Iapetus is a moon of extreme contrasts. The light and dark features give the moon a distinctive "yin and yang" appearance. Scientists believe that a runaway migration of ice on the surface, triggered by a preferential initial darkening and consequential warming of the leading hemisphere of the moon by infalling debris from the outer moon Phoebe, may be responsible for the unusual and striking appearance.
This view looks toward the Saturn-facing hemisphere of Iapetus. North on Iapetus is up and rotated 30 degrees to the right. The image was taken in visible light with the Cassini spacecraft narrow-angle camera on Aug. 30, 2013.
The view was obtained at a distance of approximately 1.5 million miles (2.5 million kilometers) from Iapetus. Image scale is 14 miles (23 kilometers) per pixel. This image has been magnified by a factor of 1.5.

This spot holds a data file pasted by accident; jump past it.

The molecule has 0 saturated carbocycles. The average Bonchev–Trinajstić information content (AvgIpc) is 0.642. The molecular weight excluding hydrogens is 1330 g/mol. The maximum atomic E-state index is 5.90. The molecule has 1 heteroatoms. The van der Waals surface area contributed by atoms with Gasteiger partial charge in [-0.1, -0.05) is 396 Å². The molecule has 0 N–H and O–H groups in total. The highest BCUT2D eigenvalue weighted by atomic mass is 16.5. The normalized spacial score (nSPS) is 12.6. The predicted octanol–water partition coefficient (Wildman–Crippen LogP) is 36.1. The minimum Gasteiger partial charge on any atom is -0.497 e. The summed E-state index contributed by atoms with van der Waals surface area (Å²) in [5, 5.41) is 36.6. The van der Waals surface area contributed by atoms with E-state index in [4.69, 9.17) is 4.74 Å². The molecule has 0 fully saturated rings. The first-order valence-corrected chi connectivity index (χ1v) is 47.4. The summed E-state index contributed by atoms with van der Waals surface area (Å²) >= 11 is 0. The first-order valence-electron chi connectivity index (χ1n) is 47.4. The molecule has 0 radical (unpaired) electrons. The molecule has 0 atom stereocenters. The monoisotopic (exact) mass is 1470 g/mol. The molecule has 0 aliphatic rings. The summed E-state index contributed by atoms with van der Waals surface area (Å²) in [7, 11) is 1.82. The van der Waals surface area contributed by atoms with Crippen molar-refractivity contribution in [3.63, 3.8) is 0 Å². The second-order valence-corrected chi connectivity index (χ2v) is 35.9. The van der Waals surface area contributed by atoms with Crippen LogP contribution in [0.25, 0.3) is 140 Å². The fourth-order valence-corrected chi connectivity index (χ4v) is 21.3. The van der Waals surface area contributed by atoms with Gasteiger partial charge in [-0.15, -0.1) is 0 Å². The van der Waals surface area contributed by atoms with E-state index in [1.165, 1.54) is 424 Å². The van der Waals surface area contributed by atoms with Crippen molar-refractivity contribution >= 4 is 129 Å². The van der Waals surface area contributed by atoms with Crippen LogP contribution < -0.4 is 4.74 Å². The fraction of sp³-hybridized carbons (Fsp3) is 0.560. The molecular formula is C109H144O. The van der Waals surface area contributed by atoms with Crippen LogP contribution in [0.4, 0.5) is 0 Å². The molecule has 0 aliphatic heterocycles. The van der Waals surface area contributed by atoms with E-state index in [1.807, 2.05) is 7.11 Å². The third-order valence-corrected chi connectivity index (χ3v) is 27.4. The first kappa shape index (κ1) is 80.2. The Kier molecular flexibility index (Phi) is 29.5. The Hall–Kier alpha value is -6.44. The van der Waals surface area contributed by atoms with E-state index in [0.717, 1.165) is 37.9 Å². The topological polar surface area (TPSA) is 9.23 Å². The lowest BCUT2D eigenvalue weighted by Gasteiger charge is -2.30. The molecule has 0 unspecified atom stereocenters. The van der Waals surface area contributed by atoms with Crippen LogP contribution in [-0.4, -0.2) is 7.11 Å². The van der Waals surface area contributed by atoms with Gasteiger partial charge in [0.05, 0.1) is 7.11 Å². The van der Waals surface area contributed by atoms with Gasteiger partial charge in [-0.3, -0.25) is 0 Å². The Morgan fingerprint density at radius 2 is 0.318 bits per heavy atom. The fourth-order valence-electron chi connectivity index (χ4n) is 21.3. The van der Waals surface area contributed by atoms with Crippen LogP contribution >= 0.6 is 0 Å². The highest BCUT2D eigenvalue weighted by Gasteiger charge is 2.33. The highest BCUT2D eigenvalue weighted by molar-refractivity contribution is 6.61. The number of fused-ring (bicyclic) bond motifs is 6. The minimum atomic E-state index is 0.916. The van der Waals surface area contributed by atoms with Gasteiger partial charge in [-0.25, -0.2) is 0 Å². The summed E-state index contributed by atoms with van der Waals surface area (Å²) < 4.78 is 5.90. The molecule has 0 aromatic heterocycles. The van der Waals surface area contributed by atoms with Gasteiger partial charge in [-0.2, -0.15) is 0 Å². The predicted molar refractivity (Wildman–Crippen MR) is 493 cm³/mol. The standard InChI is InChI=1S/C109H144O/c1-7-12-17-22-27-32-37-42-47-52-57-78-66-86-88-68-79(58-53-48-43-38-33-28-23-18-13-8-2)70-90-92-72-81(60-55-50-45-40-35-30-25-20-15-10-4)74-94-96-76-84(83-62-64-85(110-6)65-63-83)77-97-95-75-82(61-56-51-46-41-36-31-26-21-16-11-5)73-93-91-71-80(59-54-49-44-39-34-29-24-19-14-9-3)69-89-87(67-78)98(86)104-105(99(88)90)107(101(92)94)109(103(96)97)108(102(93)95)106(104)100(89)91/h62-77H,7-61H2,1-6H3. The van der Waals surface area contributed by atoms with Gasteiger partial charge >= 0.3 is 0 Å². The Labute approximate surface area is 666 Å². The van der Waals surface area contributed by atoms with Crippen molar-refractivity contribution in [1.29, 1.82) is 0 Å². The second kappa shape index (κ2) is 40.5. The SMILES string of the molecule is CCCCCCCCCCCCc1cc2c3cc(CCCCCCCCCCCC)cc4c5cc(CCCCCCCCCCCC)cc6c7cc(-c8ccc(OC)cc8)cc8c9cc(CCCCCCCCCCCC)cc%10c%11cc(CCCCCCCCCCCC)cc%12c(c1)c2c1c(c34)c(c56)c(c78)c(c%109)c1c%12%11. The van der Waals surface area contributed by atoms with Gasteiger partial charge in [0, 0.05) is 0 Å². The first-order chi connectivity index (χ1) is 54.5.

The Cassini Solstice Mission is a joint United States and European endeavor. The Jet Propulsion Laboratory, a division of the California Institute of Technology in Pasadena, manages the mission for NASA's Science Mission Directorate, Washington, D.C. The Cassini orbiter was designed, developed and assembled at JPL. The imaging team consists of scientists from the US, England, France, and Germany. The imaging operations center and team lead (Dr. C. Porco) are based at the Space Science Institute in Boulder, Colo.